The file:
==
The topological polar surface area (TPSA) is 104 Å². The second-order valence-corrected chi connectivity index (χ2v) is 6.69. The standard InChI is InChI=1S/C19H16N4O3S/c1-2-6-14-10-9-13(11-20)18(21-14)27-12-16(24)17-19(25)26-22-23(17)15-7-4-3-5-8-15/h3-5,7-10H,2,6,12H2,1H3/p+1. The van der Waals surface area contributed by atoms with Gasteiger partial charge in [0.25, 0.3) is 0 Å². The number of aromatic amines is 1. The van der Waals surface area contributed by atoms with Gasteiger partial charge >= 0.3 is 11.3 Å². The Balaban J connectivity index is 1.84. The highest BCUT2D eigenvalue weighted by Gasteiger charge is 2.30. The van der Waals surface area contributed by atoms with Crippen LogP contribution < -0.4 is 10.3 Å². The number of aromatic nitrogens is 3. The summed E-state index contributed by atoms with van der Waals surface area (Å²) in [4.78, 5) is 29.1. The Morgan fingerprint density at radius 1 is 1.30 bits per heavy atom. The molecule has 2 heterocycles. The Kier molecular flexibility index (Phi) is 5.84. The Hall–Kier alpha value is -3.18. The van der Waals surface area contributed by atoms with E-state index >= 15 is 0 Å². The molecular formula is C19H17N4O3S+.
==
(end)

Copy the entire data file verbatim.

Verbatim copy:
The topological polar surface area (TPSA) is 104 Å². The second-order valence-corrected chi connectivity index (χ2v) is 6.69. The standard InChI is InChI=1S/C19H16N4O3S/c1-2-6-14-10-9-13(11-20)18(21-14)27-12-16(24)17-19(25)26-22-23(17)15-7-4-3-5-8-15/h3-5,7-10H,2,6,12H2,1H3/p+1. The van der Waals surface area contributed by atoms with Gasteiger partial charge in [0.25, 0.3) is 0 Å². The number of aromatic amines is 1. The van der Waals surface area contributed by atoms with Gasteiger partial charge >= 0.3 is 11.3 Å². The Balaban J connectivity index is 1.84. The highest BCUT2D eigenvalue weighted by Gasteiger charge is 2.30. The van der Waals surface area contributed by atoms with Crippen LogP contribution < -0.4 is 10.3 Å². The number of aromatic nitrogens is 3. The summed E-state index contributed by atoms with van der Waals surface area (Å²) in [4.78, 5) is 29.1. The Morgan fingerprint density at radius 1 is 1.30 bits per heavy atom. The molecule has 2 heterocycles. The Kier molecular flexibility index (Phi) is 5.84. The Hall–Kier alpha value is -3.18. The van der Waals surface area contributed by atoms with E-state index >= 15 is 0 Å². The molecular formula is C19H17N4O3S+.